I have enjoyed Karine Polwart’s work as a singer/songwriter and story-teller for some time now, and with Wind Resistance my admiration for her work has risen to a new level.
This production brings together such seemingly disparate elements as pink footed geese, football, childbirth, and peat bogs and weaves them together into a beautiful and thought-provoking story. Karine was inspired by watching a skein of pink footed geese flying over her home at Pathhead, Midlothian, on their way to their wintering grounds nearby at Fala Moor. She wondered why they fly in that formation, and this thought led to her research which culminated in “Wind Resistance”.
In music, story and song, Karine has interwoven her own life story with that of Will and Roberta Sime, a local couple who married in 1919 after Will’s return from the war. Along with songs specially written by Karine for her son, Arlo, and for the late Molly Kristensen (daughter of Will and Roberta), the production also includes traditional songs such as “The Death of Queen Jane” and “The Lark in the Clear Air”. Karine’s clear and pure voice has a timeless quality, and she sings both traditional and modern songs perfectly.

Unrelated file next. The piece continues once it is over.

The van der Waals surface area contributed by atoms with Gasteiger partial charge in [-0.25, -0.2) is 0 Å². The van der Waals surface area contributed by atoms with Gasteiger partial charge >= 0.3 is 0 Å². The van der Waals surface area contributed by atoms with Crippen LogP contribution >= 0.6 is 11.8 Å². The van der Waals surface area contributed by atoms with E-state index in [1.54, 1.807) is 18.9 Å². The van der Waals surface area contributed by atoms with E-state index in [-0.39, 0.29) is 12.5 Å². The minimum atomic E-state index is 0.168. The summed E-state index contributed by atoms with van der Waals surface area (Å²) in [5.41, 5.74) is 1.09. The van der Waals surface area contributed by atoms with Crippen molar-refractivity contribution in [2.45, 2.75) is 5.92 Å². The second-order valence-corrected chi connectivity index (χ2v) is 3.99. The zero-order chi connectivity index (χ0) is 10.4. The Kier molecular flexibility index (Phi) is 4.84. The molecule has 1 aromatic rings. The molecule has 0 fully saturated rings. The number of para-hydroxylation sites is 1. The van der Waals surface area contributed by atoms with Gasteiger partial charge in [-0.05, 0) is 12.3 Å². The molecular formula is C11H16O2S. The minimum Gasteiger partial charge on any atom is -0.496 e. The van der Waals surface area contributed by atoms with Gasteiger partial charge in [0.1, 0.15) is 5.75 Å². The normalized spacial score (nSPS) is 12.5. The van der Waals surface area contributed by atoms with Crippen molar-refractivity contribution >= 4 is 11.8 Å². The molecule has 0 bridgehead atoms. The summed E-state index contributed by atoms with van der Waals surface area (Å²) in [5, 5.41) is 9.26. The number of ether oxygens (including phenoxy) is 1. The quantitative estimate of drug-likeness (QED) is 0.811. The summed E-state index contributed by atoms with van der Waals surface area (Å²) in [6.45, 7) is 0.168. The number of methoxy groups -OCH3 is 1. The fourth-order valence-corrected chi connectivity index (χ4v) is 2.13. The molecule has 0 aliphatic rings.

As well as being entertaining and informative, “Wind Resistance” does have a moral to its story. Humanity has to work together, as the geese do when flying in formation. In Karine’s words, “We are one another’s wind resistance – a human skein – we’re not going to make it on our own”.
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